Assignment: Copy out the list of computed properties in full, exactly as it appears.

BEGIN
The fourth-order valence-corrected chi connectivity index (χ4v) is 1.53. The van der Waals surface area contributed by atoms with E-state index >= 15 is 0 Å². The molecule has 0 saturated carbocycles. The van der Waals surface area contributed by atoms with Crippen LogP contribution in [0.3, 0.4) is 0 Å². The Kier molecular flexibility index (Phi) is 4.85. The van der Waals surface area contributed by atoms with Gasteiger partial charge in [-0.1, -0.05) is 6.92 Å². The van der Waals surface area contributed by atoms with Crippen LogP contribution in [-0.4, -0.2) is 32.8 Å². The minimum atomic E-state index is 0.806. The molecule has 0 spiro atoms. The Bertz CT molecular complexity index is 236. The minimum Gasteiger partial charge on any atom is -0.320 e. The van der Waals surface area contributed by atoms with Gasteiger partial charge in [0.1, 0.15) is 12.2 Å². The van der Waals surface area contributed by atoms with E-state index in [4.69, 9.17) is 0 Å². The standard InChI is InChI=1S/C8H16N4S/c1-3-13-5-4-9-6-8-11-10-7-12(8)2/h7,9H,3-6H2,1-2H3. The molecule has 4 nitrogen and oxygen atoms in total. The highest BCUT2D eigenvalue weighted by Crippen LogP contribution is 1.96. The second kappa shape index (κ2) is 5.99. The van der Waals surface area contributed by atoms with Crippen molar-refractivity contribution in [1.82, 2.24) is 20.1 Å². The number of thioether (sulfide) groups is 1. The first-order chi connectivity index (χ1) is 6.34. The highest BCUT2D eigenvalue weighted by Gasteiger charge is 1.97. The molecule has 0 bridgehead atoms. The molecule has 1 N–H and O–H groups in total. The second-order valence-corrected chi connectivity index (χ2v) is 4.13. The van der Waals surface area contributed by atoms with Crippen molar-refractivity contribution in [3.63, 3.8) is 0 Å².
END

The fourth-order valence-corrected chi connectivity index (χ4v) is 1.53. The van der Waals surface area contributed by atoms with E-state index >= 15 is 0 Å². The molecule has 0 saturated carbocycles. The van der Waals surface area contributed by atoms with Crippen LogP contribution in [0.3, 0.4) is 0 Å². The Kier molecular flexibility index (Phi) is 4.85. The van der Waals surface area contributed by atoms with Gasteiger partial charge in [-0.1, -0.05) is 6.92 Å². The van der Waals surface area contributed by atoms with Crippen LogP contribution in [-0.4, -0.2) is 32.8 Å². The minimum atomic E-state index is 0.806. The molecule has 0 spiro atoms. The Bertz CT molecular complexity index is 236. The minimum Gasteiger partial charge on any atom is -0.320 e. The van der Waals surface area contributed by atoms with Gasteiger partial charge in [0.1, 0.15) is 12.2 Å². The van der Waals surface area contributed by atoms with E-state index in [4.69, 9.17) is 0 Å². The standard InChI is InChI=1S/C8H16N4S/c1-3-13-5-4-9-6-8-11-10-7-12(8)2/h7,9H,3-6H2,1-2H3. The molecule has 4 nitrogen and oxygen atoms in total. The highest BCUT2D eigenvalue weighted by Crippen LogP contribution is 1.96. The second kappa shape index (κ2) is 5.99. The van der Waals surface area contributed by atoms with Crippen molar-refractivity contribution in [1.82, 2.24) is 20.1 Å². The number of thioether (sulfide) groups is 1. The first-order chi connectivity index (χ1) is 6.34. The highest BCUT2D eigenvalue weighted by Gasteiger charge is 1.97. The molecule has 0 bridgehead atoms. The molecule has 1 N–H and O–H groups in total. The second-order valence-corrected chi connectivity index (χ2v) is 4.13. The van der Waals surface area contributed by atoms with Crippen molar-refractivity contribution in [3.63, 3.8) is 0 Å².